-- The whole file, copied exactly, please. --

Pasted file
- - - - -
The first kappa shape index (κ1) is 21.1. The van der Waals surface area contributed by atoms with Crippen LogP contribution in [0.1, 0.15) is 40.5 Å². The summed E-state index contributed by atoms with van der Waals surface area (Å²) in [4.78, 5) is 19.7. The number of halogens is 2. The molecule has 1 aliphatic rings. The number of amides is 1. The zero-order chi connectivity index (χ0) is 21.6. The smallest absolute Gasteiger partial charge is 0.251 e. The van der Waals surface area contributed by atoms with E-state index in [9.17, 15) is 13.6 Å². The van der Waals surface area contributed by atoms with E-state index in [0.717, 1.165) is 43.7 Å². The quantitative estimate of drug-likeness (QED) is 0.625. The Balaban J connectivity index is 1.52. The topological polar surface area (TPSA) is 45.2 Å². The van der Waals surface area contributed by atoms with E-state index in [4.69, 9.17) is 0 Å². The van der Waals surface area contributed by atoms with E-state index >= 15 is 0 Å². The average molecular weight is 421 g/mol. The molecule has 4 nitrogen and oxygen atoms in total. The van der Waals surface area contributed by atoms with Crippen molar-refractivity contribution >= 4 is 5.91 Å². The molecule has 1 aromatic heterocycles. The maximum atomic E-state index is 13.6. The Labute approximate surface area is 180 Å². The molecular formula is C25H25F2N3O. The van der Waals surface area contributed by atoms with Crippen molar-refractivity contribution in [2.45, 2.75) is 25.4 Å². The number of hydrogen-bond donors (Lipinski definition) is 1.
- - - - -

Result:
The first kappa shape index (κ1) is 21.1. The van der Waals surface area contributed by atoms with Crippen LogP contribution in [0.1, 0.15) is 40.5 Å². The summed E-state index contributed by atoms with van der Waals surface area (Å²) in [4.78, 5) is 19.7. The number of halogens is 2. The molecule has 1 aliphatic rings. The number of amides is 1. The zero-order chi connectivity index (χ0) is 21.6. The smallest absolute Gasteiger partial charge is 0.251 e. The van der Waals surface area contributed by atoms with E-state index in [9.17, 15) is 13.6 Å². The van der Waals surface area contributed by atoms with E-state index in [0.717, 1.165) is 43.7 Å². The quantitative estimate of drug-likeness (QED) is 0.625. The Balaban J connectivity index is 1.52. The topological polar surface area (TPSA) is 45.2 Å². The van der Waals surface area contributed by atoms with E-state index in [4.69, 9.17) is 0 Å². The van der Waals surface area contributed by atoms with E-state index >= 15 is 0 Å². The average molecular weight is 421 g/mol. The molecule has 4 nitrogen and oxygen atoms in total. The van der Waals surface area contributed by atoms with Crippen molar-refractivity contribution >= 4 is 5.91 Å². The molecule has 1 aromatic heterocycles. The maximum atomic E-state index is 13.6. The Labute approximate surface area is 180 Å². The molecular formula is C25H25F2N3O. The van der Waals surface area contributed by atoms with Crippen molar-refractivity contribution in [2.45, 2.75) is 25.4 Å². The number of hydrogen-bond donors (Lipinski definition) is 1.